OBGY Radiology


Case 13
Antenatal scan of 17 weeks. Diagnosis please!
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Diagnosis :
Gastroschisis

Discussion
Gastroschisis is a paraumbilical defect involving all the layers of the abdominal wall, with evisceration of abdominal organs, usually the small bowel, on occasion large bowel and stomach. The leading theory in the pathogenesis of gastroschisis is that the defect results from an abnormal involution (persistance) or premature atrophy of the right umbilical vein. Sonographic findings include a small abdominal wall defect, paraumbilical, usually right-sided although there are reports of left-sided gastroshisis in association with persistent right umbilical vein or with situs inversus. Gastroschisis is found either during routine second trimester screening or because of elevated maternal serum a-fetoprotein.

7%4 -30% of fetuses with gastroschisis can have an associated malformation. Associated anomalies related to the bowel herniation are motility dysfunction, intestinal atresia, and volvulus.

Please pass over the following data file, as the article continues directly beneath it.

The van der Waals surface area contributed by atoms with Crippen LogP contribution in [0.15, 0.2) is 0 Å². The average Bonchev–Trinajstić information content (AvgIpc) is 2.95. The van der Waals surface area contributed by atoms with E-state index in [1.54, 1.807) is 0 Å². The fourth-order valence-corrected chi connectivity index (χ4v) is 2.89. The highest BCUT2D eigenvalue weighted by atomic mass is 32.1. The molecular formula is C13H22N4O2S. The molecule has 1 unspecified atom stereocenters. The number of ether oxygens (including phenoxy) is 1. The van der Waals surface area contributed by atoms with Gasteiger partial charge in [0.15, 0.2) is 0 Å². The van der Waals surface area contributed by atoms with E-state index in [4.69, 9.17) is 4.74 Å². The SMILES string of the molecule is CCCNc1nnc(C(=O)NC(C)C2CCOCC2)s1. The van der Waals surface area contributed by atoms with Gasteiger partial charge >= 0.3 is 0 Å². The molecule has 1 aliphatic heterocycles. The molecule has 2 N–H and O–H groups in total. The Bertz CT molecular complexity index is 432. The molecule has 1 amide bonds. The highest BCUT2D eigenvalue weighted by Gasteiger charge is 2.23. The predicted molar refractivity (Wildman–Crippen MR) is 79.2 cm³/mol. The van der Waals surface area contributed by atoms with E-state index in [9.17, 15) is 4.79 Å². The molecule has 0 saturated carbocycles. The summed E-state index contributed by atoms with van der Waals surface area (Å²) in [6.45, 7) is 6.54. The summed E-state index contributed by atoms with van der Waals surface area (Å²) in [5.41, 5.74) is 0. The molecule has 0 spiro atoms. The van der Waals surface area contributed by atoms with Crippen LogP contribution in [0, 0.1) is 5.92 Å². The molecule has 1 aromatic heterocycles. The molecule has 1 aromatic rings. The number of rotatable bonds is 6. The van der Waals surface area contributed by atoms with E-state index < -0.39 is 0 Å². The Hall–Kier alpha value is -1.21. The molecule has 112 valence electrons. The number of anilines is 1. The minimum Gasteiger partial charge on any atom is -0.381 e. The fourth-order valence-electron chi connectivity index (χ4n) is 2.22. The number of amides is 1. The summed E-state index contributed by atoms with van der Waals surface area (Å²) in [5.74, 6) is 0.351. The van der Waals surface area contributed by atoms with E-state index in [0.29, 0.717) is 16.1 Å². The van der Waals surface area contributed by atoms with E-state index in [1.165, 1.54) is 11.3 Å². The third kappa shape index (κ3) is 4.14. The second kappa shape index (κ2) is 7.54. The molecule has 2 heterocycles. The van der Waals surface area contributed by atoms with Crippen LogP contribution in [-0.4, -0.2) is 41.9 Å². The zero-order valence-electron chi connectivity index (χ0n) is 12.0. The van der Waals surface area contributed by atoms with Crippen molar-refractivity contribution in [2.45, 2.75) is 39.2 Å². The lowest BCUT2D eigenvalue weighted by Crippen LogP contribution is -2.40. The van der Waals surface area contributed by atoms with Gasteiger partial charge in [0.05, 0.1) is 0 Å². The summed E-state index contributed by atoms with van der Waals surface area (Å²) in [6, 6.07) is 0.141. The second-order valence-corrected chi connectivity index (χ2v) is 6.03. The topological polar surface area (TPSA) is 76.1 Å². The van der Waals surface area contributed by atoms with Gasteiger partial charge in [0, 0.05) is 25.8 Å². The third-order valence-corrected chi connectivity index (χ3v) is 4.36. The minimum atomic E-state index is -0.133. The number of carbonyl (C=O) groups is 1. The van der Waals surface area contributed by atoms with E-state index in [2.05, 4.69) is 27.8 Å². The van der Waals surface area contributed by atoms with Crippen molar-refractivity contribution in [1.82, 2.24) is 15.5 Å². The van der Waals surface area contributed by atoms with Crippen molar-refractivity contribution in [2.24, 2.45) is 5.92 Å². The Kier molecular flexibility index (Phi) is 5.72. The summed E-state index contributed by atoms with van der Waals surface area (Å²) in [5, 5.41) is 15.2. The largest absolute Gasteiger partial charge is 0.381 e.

Karyotyping is usually not suggested because the incidence of chromosomal abnormalities is not greater than in the general population. Serial sonograms can be performed to screen for intra-uterine growth restriction, signs of bowel involvement and the involvement of other structures that might influence management and prognosis.

Although it appears rational to deliver those fetuses by cesarean section to prevent bowel injury, trauma to the exteriorized bowel can also occur during cesarean section. Recently several reports demonstrated that there was not any difference in outcome between vaginal delivery and elective caesarean section. As such cesarean section should be performed for obstetrical reasons only.



References

http://www.thefetus.net/sections/articles/Gastrointestinal_splenic_and_abdominal_wall/Gastroshisis_elke.html

http://www.wcox.com.au/gastrosc.htm



Dr. Sanjeev Mani, Bandra Holy Family Hospital, Mumbai